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Social/Personal – Dr. Shadd

Jeannette Simpson with Garrison and Lavina, c. 1914. Photo supplied to the Saskatchewan African Canadian Heritage Museum by Lynn Vickson. Click to enlarge.

In 1906, Dr. Shadd married Jeannette (Jennie) Simpson, an immigrant from Scotland. They had two children together: a son, Garrison (named for Dr. Shadd’s father), in 1910 and a daughter, Lavina in 1912.

The Shadds were active in their community. They regularly received visitors and hosted meetings of a youth group in their home. The couple also hosted distinguished guests such as Sir Frederick Haultain, first Premier of the Northwest Territories.

Dr. Shadd was also involved with the Anglican Church in Melfort. He was on the 1905 planning committee for the construction of a new Anglican church in Melfort and campaigned to ensure the church had a large bell.

Anglican Church, Melfort. This is the church that Dr. Shadd worked to establish. Photo supplied to the Saskatchewan African Canadian Heritage Museum by Lynn Vickson. Click to enlarge.

The church opened in September 1906 with a 1,200-pound bell in its tower, just as Dr. Shadd had wanted.

Yet another way Dr. Shadd was involved in his community was through the publication of a newspaper. In 1908, he purchased the Prince Albert Advocate newspaper, moved it to Melfort, and renamed it The Carrot River Journal. Having seen his aunt’s success at sharing her ideas through the publication of a newspaper, he took this opportunity to spread his ideas after being unable to win elections.

1910 postcard featuring the Shadd home. People posed in front of the house include Dr. Shadd (far right). Photo courtesy of Saskatchewan African Canadian Heritage Museum. Click to enlarge.

He worked as editor for the publication for a number of years. However, it seems that even Dr. Shadd had limits on his time. Between his work as a town councillor, a doctor and a farmer, he had little time to work on the newspaper. In 1911, he announced that he would be handing over more of his responsibilities to others. In 1912, he stepped back as editor and sold the newspaper. The Carrot River Journal continued to publish for decades after Dr. Shadd sold the paper.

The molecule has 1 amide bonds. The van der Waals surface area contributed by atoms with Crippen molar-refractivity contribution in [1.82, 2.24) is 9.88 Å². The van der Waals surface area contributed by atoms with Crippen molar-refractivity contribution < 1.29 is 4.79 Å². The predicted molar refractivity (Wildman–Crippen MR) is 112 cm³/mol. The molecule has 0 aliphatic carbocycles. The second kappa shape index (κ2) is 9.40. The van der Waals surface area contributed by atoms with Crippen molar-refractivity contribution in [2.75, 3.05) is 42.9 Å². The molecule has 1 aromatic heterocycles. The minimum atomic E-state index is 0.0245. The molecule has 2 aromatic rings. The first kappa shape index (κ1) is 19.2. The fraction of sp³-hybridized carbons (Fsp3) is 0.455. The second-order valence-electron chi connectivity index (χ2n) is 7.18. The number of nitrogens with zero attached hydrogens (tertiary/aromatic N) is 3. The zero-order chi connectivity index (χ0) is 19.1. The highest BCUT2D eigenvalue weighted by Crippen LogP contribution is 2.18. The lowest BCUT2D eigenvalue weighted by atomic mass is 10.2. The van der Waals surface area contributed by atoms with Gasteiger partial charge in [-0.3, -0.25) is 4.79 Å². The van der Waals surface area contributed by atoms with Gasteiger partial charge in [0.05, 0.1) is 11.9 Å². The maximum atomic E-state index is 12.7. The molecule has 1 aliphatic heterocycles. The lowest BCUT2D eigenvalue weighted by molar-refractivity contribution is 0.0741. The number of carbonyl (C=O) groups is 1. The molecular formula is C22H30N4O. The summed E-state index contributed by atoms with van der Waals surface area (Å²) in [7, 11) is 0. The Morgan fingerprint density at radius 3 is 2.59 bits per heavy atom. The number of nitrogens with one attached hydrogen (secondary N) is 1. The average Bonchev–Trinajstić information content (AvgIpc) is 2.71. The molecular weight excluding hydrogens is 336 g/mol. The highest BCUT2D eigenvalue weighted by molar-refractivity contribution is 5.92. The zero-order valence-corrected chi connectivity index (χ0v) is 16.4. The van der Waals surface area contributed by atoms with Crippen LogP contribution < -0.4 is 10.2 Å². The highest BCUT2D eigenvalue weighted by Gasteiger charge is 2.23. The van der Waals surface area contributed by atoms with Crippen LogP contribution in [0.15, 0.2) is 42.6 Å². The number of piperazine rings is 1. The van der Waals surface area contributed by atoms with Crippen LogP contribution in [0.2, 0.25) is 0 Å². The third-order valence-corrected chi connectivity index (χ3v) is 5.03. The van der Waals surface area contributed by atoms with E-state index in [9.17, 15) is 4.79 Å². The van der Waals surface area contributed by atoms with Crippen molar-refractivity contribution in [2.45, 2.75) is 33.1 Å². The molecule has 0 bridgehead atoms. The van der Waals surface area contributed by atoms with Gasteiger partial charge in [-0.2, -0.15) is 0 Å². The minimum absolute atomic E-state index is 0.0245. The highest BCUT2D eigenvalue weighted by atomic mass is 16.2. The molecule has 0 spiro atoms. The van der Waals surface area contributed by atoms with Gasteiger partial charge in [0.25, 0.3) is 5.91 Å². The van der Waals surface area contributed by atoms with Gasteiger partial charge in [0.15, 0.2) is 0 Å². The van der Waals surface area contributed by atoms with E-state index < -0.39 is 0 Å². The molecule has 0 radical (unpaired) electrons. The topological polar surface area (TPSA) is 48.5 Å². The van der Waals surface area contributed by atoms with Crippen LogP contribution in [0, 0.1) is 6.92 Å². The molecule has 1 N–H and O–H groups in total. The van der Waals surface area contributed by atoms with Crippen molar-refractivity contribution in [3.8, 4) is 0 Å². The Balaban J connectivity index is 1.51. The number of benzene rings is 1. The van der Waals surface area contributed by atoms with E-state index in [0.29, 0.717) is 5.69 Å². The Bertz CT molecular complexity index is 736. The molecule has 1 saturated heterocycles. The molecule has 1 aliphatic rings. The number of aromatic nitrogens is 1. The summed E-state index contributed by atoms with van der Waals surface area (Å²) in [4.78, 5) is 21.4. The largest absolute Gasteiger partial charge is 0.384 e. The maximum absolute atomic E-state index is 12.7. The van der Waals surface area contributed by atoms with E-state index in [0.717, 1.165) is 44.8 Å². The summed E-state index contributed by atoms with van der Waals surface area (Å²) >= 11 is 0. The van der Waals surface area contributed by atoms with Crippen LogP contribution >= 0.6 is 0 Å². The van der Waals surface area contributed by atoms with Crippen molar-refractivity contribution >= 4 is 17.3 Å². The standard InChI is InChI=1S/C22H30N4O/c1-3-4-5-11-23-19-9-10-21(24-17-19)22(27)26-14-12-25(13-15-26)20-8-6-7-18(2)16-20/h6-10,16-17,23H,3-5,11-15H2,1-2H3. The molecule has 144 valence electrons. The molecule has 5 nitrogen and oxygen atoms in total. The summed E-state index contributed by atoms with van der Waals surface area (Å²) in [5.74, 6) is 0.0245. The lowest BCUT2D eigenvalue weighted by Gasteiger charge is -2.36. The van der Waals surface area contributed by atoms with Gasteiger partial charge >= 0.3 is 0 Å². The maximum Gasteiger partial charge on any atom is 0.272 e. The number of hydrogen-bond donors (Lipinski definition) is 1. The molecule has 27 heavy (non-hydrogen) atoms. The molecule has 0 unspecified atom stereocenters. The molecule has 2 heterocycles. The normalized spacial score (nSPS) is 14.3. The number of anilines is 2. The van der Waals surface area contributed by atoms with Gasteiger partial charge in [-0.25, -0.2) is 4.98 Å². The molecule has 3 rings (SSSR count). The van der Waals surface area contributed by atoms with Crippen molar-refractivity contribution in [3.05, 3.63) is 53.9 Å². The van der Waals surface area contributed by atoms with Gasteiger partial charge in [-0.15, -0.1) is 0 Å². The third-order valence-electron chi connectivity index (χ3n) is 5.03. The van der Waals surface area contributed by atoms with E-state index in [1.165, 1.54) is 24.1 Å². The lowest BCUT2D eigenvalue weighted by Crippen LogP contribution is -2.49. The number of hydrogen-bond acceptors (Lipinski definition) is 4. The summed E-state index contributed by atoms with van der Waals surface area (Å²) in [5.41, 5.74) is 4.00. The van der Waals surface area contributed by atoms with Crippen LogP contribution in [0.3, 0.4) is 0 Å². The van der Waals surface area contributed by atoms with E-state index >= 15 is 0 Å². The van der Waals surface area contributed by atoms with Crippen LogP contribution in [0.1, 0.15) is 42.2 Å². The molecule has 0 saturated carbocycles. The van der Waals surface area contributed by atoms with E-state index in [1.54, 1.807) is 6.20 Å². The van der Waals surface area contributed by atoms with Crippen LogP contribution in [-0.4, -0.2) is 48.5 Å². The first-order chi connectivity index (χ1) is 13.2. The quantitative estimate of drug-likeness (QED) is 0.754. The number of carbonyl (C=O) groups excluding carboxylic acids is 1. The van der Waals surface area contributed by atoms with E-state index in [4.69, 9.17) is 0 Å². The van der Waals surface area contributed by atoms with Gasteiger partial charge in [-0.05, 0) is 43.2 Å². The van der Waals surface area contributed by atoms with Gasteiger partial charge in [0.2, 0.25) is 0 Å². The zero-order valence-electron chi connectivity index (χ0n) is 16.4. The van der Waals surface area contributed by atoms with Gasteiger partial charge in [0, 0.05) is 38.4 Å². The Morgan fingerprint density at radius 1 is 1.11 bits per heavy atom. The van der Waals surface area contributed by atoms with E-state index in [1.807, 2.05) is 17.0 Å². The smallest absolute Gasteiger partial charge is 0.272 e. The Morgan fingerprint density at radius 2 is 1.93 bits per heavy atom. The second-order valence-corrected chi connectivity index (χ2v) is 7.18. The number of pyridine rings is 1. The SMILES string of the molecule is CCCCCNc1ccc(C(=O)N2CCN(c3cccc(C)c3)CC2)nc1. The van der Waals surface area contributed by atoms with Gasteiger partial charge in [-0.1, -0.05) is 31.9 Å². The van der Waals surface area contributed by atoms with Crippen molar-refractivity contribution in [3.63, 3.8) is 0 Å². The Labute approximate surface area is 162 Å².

Dr. Shadd fell ill with appendicitis in 1915 and died in Winnipeg on March 9, 1915, due to complications from his illness. He was 46 years old. Whether he had been in Winnipeg when he fell ill or whether he made the trek there to seek the best possible medical care is unclear. His body was returned to Melfort where he was buried in Mount Pleasant Cemetery.

Photo of the funeral parade for Dr. Shadd in Melfort, March 14, 1915. Photo: Melfort & District Museum. Click to enlarge.

His funeral service was a large affair. Though the main service took place in the Anglican Church, the town hall was set up to accommodate all the people who could not fit in the church. His funeral was attended by The Right Reverend J. A. Newman, Bishop of Saskatchewan, among many others. Observers remarked that the funeral procession was over a mile long, longer than the distance from the church to the cemetery.

In 1920, a committee was formed in Melfort to create an appropriate memorial for Dr. Shadd, out of concern that his grave was not prominently marked. After fundraising, the committee had more than enough money to fund the purchase of a large memorial stone.

Dr. Shadd’s memorial stone, paid for by community contributions. Photo: Garry Forsyth. Click to enlarge.

Dr. Shadd’s memory carried on. A lake in northern Saskatchewan was named “Shadd Lake” for him, and a street in Melfort is named Shadd Drive. A cairn was built in front of the Melfort Union Hospital to honour Dr. Shadd, dedicated in 2009.

Dr. Shadd memorial cairn in front of Melfort Union Hospital. Photo: Garry Forsyth. Click to enlarge.

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